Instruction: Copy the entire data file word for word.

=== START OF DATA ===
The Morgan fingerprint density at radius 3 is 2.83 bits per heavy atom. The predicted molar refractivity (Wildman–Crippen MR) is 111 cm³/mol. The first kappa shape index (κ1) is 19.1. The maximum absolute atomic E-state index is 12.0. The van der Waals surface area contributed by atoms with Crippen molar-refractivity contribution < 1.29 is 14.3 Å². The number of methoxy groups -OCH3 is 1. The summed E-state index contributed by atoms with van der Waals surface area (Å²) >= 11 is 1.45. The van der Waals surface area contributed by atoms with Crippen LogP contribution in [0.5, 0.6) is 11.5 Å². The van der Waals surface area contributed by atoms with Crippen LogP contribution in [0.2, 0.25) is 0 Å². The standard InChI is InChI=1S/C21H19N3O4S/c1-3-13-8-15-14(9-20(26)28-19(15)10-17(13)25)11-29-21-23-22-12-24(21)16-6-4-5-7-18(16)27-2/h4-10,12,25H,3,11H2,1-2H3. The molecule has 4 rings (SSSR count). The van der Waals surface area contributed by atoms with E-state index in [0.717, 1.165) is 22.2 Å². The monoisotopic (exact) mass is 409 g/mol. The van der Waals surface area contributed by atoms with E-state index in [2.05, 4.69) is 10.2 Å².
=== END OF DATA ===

The Morgan fingerprint density at radius 3 is 2.83 bits per heavy atom. The predicted molar refractivity (Wildman–Crippen MR) is 111 cm³/mol. The first kappa shape index (κ1) is 19.1. The maximum absolute atomic E-state index is 12.0. The van der Waals surface area contributed by atoms with Crippen molar-refractivity contribution < 1.29 is 14.3 Å². The number of methoxy groups -OCH3 is 1. The summed E-state index contributed by atoms with van der Waals surface area (Å²) >= 11 is 1.45. The van der Waals surface area contributed by atoms with Crippen LogP contribution in [0.5, 0.6) is 11.5 Å². The van der Waals surface area contributed by atoms with Crippen LogP contribution in [0.2, 0.25) is 0 Å². The standard InChI is InChI=1S/C21H19N3O4S/c1-3-13-8-15-14(9-20(26)28-19(15)10-17(13)25)11-29-21-23-22-12-24(21)16-6-4-5-7-18(16)27-2/h4-10,12,25H,3,11H2,1-2H3. The molecule has 4 rings (SSSR count). The van der Waals surface area contributed by atoms with E-state index in [0.717, 1.165) is 22.2 Å². The monoisotopic (exact) mass is 409 g/mol. The van der Waals surface area contributed by atoms with E-state index in [2.05, 4.69) is 10.2 Å².